Cushing’s syndrome is a rare endocrine disorder (a disorder involving the body’s production and regulation of hormones). It occurs when the body experiences prolonged exposure to excessive levels of cortisol, a hormone naturally produced by the adrenal gland. Because Cushing’s syndrome can cause a wide range of symptoms—including weight gain, headache, fatigue, high blood pressure, and others—it is often difficult to diagnose.
40 to 70
People out of every million who have Cushing’s syndrome
30 to 50 years old
Most common age range affected
As many women affected as men
Cushing’s Syndrome Risk Factors
Cushing’s syndrome occurs when the body’s tissues experience chronic long-term exposure to the hormone cortisol. Cortisol is sometimes called the “stress hormone” because it helps the body respond to stress. It also helps regulate blood pressure and blood sugar levels, reduce inflammation, and turn food into energy. Cortisol is naturally produced in the adrenal glands, two small glands on top of the kidneys.
Cushing’s syndrome most commonly affects adults between 30 and 50 years old, but it can also develop in children. Too much cortisol can be caused by an external factor (exogenous Cushing’s syndrome) or by something inside the body (endogenous Cushing’s syndrome).
Exogenous Cushing’s Syndrome
Long-term, high-dose use of glucocorticoids is the most common cause of Cushing’s syndrome. A glucocorticoid is a medication similar to cortisol that is used to treat inflammatory issues such as asthma, rheumatoid arthritis, lupus, joint pain, and skin rashes.
Endogenous Cushing’s Syndrome
Pituitary adenomas cause 8 out of 10 of the cases of Cushing’s disease that are not caused by glucocorticoids. Pituitary adenomas are non-cancerous tumors of the pituitary gland that produce too much adrenocorticotropic hormone (ACTH)—a hormone that controls cortisol release, which in turn causes an overproduction of cortisol. When Cushing’s syndrome is caused by pituitary tumors that make too much ACTH, it is called Cushing’s disease.
Excess cortisol can also be caused by tumors of the adrenal gland or ectopic ACTH syndrome, a condition in which potentially cancerous tumors throughout the body produce ACTH.
Cushing’s Syndrome Signs and Symptoms
Common symptoms of Cushing’s syndrome include:
Weight gain, including upper body obesity, a round “moon face,” increased fat at the base of the neck, and a fatty hump between the shoulders
Thin arms and legs
High blood pressure
Headache or back pain
Elevated blood sugar
Purple stretch marks on the skin
Cushing’s syndrome can also cause neurologic symptoms such as muscle weakness and problems with memory and concentration.
Women with Cushing’s syndrome may experience an increase in facial and body hair, acne, and irregular or loss of menstrual periods. Men with Cushing’s syndrome may develop a decrease in fertility, a lower sex drive, and erectile dysfunction.
Cushing’s syndrome can cause serious health issues, including heart attack, stroke, blood clots, impaired immune function that can lead to infections, bone loss, mood disorders, insulin resistance, and type 2 diabetes.
Cushing’s Syndrome Diagnosis
Cushing’s syndrome can be difficult to diagnose because many of its symptoms, such as fatigue and weight gain, can also have other causes. It is sometimes misdiagnosed as polycystic ovary syndrome or metabolic syndrome.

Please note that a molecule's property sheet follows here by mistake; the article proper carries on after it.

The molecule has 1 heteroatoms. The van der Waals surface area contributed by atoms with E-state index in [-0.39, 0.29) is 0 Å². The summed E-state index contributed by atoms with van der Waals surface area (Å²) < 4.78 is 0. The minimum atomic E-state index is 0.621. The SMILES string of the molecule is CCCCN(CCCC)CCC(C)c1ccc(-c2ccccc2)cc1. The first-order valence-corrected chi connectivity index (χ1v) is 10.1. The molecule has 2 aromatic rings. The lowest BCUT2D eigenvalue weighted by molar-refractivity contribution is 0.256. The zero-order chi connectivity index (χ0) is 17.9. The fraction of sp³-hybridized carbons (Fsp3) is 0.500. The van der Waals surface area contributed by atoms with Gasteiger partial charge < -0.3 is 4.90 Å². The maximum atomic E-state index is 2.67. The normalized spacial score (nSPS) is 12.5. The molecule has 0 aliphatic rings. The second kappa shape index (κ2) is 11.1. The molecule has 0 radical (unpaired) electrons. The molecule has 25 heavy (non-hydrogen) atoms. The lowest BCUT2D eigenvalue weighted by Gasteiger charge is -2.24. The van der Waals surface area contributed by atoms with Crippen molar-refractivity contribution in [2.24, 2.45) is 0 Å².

Doctors will typically base a Cushing’s syndrome diagnosis on a physical exam, medical history including any use of glucocorticoids, and lab tests if necessary. Lab tests may include:
24-hour urinary free-cortisol test – Testing a 24-hour urine sample for cortisol, ACTH, and other hormone levels
Late-night salivary cortisol test – Testing a saliva sample for a normal late-evening drop in cortisol levels (or no drop in the case of Cushing’s syndrome)
Low-dose dexamethasone suppression test (LDDST) – Blood testing to measure cortisol levels after taking a low-dose glucocorticoid called dexamethasone
Dexamethasone-CRH test – Blood testing to determine whether excess cortisol is being caused by Cushing’s syndrome or something else
After being diagnosed with Cushing’s syndrome, additional testing can help determine the specific cause—typically categorized as pituitary, ectopic, or adrenal. A blood test that shows a low level of ACTH typically indicates an adrenal tumor, while a normal or high level of ACTH typically indicates a pituitary or ectopic tumor.
Cushing’s Syndrome Treatment Options
Most cases of Cushing’s syndrome can be cured through treatment. The treatment and prognosis of Cushing’s syndrome depends on the cause of excess cortisol in the body. If this is due to long-term use of glucocorticoids to treat another disorder, doctors may recommend reducing the dosage until symptoms of Cushing’s syndrome are controlled.
In the case of tumors or ectopic ACTH syndrome, the most common treatment is surgery to remove the tumors. In these cases, treatment will also focus on minimizing the risk of hormone deficiency or need for medication. Chemotherapy, radiation therapy, and immunotherapy are also options for treating ectopic ACTH syndrome.
For individuals who cannot undergo surgery or still have Cushing’s syndrome after surgery, the U.S. Food and Drug Administration has approved oral tablets and injections that help reduce cortisol levels and improve symptoms.
Cushing’s Syndrome Research Efforts
Research efforts are focused on learning more about Cushing’s syndrome and its causes in order to develop more effective ways to diagnose, treat, and cure the disorder. People with Cushing’s syndrome can participate in clinical trials that test new methods of diagnosis and treatment.
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